And the third day (John 2:1)- On the third day after his conversation with Nathanael.

Cana - This was a small town about 15 miles northwest of Tiberias and 6 miles northeast of Nazareth. It is now called Kerr Kenna, is under the government of a Turkish officer, and contains perhaps 300 inhabitants, chiefly Catholics. The natives still pretend to show the place where the water was turned into wine, and even one of the large stone water-pots. “A Greek church,” says Professor Hackett (‘Illustrations of Scripture,’ p. 322), “stands at the entrance of the town, deriving its special sanctity, as I understood, from its being supposed to occupy the site of the house in which the marriage was celebrated to which Jesus and his friends were invited. A priest to whom we were referred as the custodian soon arrived, in obedience to our call, and unlocked the doors of the church. It is a low stone building, pair.” “The houses,” says Dr. Thomson (‘The Land and the Book,’ vol. ii. p. 126), “were built of limestone, cut and laid up after the fashion still common in this region, and some of them may have been inhabited within the last fifty years. There are many ancient cisterns about it, and fragments of water-jars in abundance, and both reminded us of the ‘beginning of miracles.’ Some of my companions gathered bits of these water-jars as mementoes witnesses they could hardly be, for those of the narrative were of ‘stone,’ while these were baked earth.” The place is now quite deserted. Dr. Thomson says: “There is not now a habitable house in the humble village where our blessed Lord sanctioned, by his presence and miraculous assistance, the all-important and world-wide institution of marriage.” It was called “Cana of Galilee” to distinguish it from another Cana in the tribe of Ephraim, Jos_16:9. This was the native place of Nathanael, Joh_21:2.

ISBE on Cana:

Cana of Galilee

This was the scene of Christ's earliest miracle, when, at the marriage feast, He turned water into wine (Joh_2:1). It was the home of Nathaniel (Joh_21:2). From Cana, after the marriage, Jesus “went down” to Capernaum (Joh_2:12), and returned at the request of the centurion (Joh_4:46, Joh_4:51). These are the only notices of Cana in Scripture, and from them we learn merely that it was in Galilee, and in the uplands West of the lake. Other villages of the same name are mentioned by Josephus, but probably this one is intended by the Cana where for a time he dwelt (Vita, 16) which he locates in the plain of Asochis (ibid., 41). The Greek kana? probably transliterates an old Hebrew k?a?na?h, “place of reeds.” This ancient name survives in Khirbet K?a?na?, a ruined site with rockhewn tombs, cisterns and a pool, on the northern edge of Sahl el-Bat?t?auf, the plain of Asochis. Near by are marshy stretches where reeds still abound: the name therefore is entirely appropriate. The name K?a?na? el-Jel??l , the exact Arabic equivalent of Kana te?s Galilaias, is also heard among the natives. This, however, may have arisen from the suggested identification with Cana of the Gospel. The position agrees well enough with the Gospel data.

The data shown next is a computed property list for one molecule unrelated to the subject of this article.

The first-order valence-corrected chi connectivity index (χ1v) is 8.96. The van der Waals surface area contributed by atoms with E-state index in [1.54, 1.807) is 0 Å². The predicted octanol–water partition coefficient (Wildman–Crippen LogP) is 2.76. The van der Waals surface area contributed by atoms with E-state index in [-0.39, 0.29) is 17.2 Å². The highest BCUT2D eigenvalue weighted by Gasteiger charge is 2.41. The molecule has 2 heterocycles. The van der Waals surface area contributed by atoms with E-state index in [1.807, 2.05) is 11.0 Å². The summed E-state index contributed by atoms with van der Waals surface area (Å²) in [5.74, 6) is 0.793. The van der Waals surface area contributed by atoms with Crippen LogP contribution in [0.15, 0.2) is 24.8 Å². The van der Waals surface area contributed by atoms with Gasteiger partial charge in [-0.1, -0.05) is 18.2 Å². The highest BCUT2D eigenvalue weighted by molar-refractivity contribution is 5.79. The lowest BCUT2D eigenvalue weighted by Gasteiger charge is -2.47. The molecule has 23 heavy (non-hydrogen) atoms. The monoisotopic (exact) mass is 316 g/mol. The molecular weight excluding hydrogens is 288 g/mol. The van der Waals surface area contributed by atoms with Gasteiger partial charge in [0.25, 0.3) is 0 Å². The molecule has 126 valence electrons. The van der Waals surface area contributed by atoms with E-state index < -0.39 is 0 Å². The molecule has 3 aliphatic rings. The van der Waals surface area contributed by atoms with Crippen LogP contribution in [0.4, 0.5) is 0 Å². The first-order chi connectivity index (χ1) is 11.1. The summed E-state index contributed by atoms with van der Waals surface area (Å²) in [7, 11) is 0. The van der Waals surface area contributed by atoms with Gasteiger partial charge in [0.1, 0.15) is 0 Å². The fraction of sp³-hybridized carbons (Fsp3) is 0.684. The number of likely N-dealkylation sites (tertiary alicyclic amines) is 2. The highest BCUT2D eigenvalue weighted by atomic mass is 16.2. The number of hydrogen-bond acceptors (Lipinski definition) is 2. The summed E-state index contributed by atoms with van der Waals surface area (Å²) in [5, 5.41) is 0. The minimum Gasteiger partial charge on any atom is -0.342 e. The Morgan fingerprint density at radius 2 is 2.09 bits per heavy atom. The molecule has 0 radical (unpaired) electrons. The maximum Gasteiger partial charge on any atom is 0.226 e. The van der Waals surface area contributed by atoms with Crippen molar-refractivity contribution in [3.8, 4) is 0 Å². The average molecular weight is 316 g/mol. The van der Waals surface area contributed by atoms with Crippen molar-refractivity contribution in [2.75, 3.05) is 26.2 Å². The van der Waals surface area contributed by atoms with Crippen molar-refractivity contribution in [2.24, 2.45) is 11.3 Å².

Kefr Kennah, a thriving village about 3 3/4 miles from Nazareth, on the southern edge of Sahl Tor?a?n, the plain South of the range of that name, through which the road from Nazareth to Tiberias passes, has also many advocates. This identification is accepted by the Greek and Latin churches, which have both built extensively in the village; the Greeks showing stone jars said to have been used in the miracle, and the traditional house of Nathaniel being pointed out. A copious spring of excellent water rises West of the village; and the pomegranates grown here are greatly prized. The change of name, however, from K?a?na? to Kennah? - (note the doubled n), is not easy; and there are no reeds in the neighborhood to give the name any appropriateness.

Onom locates Cana in the tribe of Asher toward Great Sidon, probably thinking of K?a?na?, a village about 8 miles South of Tyre. The pilgrims of the Middle Ages seem to be fairly divided as to the two sites. Saewulf (1102), Brocardius (1183), Marinus Sanutus (1321), Breydenbach (1483) and Anselm (1507) favor the northern site; while on the side of Kefr Kennah may be reckoned Paula (383), Willibald (720), Isaac Chelo (1334) and Quaresimus (1616). It seems pretty certain that the Crusaders adopted the identification with Khirbet K?a?na? (Conder, Tent Work, 69 f). While no absolute decision is possible, on the available evidence probability points to the northern site.

Col. Conder puts in a claim for a third site, that of ?Ain K?a?na? on the road from er-Reineh (a village about 1 1/2 mile from Nazareth on the Tiberias road) to Tabor (Tent Work, 81)..